‘My Little Sister’ Review: Sibling Dependency
“My Little Sister,” a tender domestic drama from the Swiss writers and directors Stéphanie Chuat and Véronique Reymond, faces terminal illness with a refreshing emotional candor.
Lisa (Nina Hoss), a gifted Berlin playwright, stopped writing on the day that her beloved twin brother, Sven (Lars Eidinger), a celebrated theater actor, received his leukemia diagnosis. Since then, she’s been living in artistic limbo in Switzerland, where her husband (Jens Albinus) teaches at a prestigious boarding school. But the demands of Sven’s illness, and Lisa’s inability to accept his decline, only tug her closer to her brother and further from her fracturing marriage.
Distinguished by a modestly discreet directing style that allows the actors to shine, “My Little Sister” offers neither false uplift nor dreary realism. The photography is bright and lustrous, the tone vital and purposeful. Eidinger plays Sven entirely without self-pity, a man furiously seizing public-restroom sex as if willing his depleted body to perform. And Hoss makes Lisa a ball of anxious industry, her denial and distress keeping her in constant motion. Both siblings, more than anything, want Sven back onstage; they have always been each other’s muse.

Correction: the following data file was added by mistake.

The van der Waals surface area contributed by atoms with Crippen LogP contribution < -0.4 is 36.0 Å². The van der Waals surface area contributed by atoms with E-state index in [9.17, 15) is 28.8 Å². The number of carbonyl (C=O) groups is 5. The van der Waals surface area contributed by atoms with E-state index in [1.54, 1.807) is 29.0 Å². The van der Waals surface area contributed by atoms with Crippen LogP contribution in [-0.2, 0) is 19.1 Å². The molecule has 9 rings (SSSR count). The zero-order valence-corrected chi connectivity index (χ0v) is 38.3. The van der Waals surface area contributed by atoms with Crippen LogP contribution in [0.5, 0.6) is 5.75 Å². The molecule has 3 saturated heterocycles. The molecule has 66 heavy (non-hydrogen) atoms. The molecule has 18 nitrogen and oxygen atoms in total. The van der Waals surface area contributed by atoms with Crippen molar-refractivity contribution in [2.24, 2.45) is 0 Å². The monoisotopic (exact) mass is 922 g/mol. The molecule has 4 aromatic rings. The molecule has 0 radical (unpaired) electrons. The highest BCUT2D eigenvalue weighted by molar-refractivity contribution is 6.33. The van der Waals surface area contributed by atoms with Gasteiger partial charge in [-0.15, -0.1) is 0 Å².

Absolving the film of any shred of sentimentality, the indispensable Marthe Keller, as the twins’ testy mother, delivers her sometimes shockingly unfiltered remarks with a pique that softens their cruelty. Small in scale and big in heart, “My Little Sister” believes unwaveringly in the palliative power of art: When medicine can’t heal you, sometimes words can fill the breach.
My Little Sister
Not rated. In German and French, with subtitles. Running time: 1 hour 39 minutes. Watch on Film Movement.
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